You know what’s a great game to play during isolation? Solitaire. It’s basically a game named for and inspired by isolation. It’s the Official Card Game of COVID-19, in which a second person is actually superfluous other than to make irritating remarks like “You can put the red queen on the black king,” as if you didn’t already see that, or unless you’re playing double-solitaire, which is a little too action-packed, to say nothing of being oxymoronic, for isolation.
When I was a lot younger, before you could play solitaire on a computer or smartphone, I used to spend hours playing solitaire with an old deck of cards and wonder if someday I would regret wasting so much time playing a card game alone in my room. As if I could be making some great advances in science or literature instead. I usually answered my own question by shuffling the cards and setting up another layout. Science and literature can look after themselves.
Nowadays, I’m less apt to play a game of solitaire and more likely to solve a crossword puzzle, which is an activity that’s said to ward off senility. It’d be great if it does.
The New York Times puzzle is the gold standard and the only one worth playing if you’re at all into crossword puzzles. They start out easy early in the week. A tic-tac-toe-playing chicken can finish the Monday one. And they get more difficult, culminating with a brutal Saturday puzzle. Lately, with a bunch of time piling up that needs to be squandered, I’ve been finishing both Friday and Saturday puzzles more than half the time. Isolation makes you smarter because of the absence of things like work, which just pummels your brain into a soft mush and makes you forget how words work.
Want more? Watch the movie “Wordplay” about Times puzzle editor Will Shortz, available now on Amazon Prime and probably elsewhere.
So there’s that to consider—look, I’m trying to help here. If you don’t do something useful with your time you’re liable to fall into the horrifying habit of watching the news and finding out that your fate may increasingly rest in the hands of Jared Kushner, an epiphany that won’t cheer you up during the era when we all need cheering up, but at least it answers the question, “Could there be anyone worse than President Trump at handling the COVID-19 crisis?”
So, yeah, let’s pass on world news. Turn off the idiot box and take advantage of this roaring silence to read a good book. Fitzgerald’s “The Great Gatsby,” Greene’s “The Heart of the Matter,” “Hemingway’s “The Sun Also Rises,” or the stories of Alice Munro or Flannery O’Connor. Want something more fitting? Gabriel Garcia Marquez’s “One Hundred Years of Solitude.”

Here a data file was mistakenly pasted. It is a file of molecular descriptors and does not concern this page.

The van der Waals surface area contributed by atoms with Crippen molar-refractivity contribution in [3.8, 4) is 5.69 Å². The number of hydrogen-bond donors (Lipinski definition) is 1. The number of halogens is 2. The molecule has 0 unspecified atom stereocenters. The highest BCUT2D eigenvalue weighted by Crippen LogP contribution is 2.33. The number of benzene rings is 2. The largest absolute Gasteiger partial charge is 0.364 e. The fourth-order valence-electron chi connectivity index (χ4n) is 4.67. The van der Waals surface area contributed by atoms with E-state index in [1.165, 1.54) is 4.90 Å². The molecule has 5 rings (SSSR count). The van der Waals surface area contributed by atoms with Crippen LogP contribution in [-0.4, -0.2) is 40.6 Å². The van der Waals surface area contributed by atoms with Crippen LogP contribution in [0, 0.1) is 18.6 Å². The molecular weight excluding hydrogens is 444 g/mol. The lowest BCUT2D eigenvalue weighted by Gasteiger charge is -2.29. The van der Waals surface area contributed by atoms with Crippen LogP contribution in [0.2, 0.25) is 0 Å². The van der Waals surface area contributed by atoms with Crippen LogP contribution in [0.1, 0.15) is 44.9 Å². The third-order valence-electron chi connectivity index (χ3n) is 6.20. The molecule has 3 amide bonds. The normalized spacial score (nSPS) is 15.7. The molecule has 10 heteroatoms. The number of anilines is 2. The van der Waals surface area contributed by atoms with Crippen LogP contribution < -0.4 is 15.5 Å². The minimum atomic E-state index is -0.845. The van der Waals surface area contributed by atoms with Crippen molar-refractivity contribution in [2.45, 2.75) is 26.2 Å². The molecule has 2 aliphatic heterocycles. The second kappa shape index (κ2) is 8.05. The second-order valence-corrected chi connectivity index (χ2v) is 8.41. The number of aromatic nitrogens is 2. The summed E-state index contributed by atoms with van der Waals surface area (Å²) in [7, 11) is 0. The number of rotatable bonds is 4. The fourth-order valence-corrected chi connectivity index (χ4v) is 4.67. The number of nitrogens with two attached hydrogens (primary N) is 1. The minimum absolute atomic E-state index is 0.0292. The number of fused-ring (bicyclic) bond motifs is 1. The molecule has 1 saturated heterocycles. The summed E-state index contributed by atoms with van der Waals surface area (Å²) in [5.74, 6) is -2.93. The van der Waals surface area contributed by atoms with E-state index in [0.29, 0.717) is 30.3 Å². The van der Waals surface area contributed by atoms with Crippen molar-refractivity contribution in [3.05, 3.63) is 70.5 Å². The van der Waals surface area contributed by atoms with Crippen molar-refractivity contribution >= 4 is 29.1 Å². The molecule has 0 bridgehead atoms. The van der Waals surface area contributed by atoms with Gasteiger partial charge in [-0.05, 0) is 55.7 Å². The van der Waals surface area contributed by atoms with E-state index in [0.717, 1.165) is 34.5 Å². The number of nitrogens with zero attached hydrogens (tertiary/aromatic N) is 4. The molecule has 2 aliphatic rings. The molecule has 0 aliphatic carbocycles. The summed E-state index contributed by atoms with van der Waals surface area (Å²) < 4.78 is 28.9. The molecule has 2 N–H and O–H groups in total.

Half the world now is in lockdown. That’s more than 3.9 billion souls. Most are in way worse condition than I am. One of the early responses to these chronicles noted that I am just “dripping with privilege,” and, Lord, I’m aware of that. But these columns are about my life stuck in isolation. It’s not stunt journalism where I spend my days in a squalid studio and write about what it’s like to suffer with no money to pay the rent or feed the kids, and then return home and cash my paychecks and enjoy a Zoom happy hour in the Barn with my friends and colleagues. Rather, it’s just a journal of my own isolation and I earnestly hope you’re in no greater discomfort than I’m in.
And I’m not blithely skating through this, anyway. My sister has been suffering in ICU at Memorial Medical Center with COVID-19, and she has a wobbly prognosis that seems a bit better some days, a bit worse others. All I can do is sit here and wait for my beloved niece Katie to call me twice a day to tell me which way the needle’s going.
Debi’s friends have been sending tons of love through email and social media, and I continue to try to answer as many as I can. That’s yet another way to pass the time. Like everything else these days, now more than ever, we all just muddle along one day at a time. Wake up, check your health and if all’s OK, sit down and do a crossword puzzle or play a hand of solitaire. Soon enough, the sun sets.
And how are you faring and coping? Please drop me a line about life in Isolationland at [email protected], or on Facebook and Twitter @grobaty.
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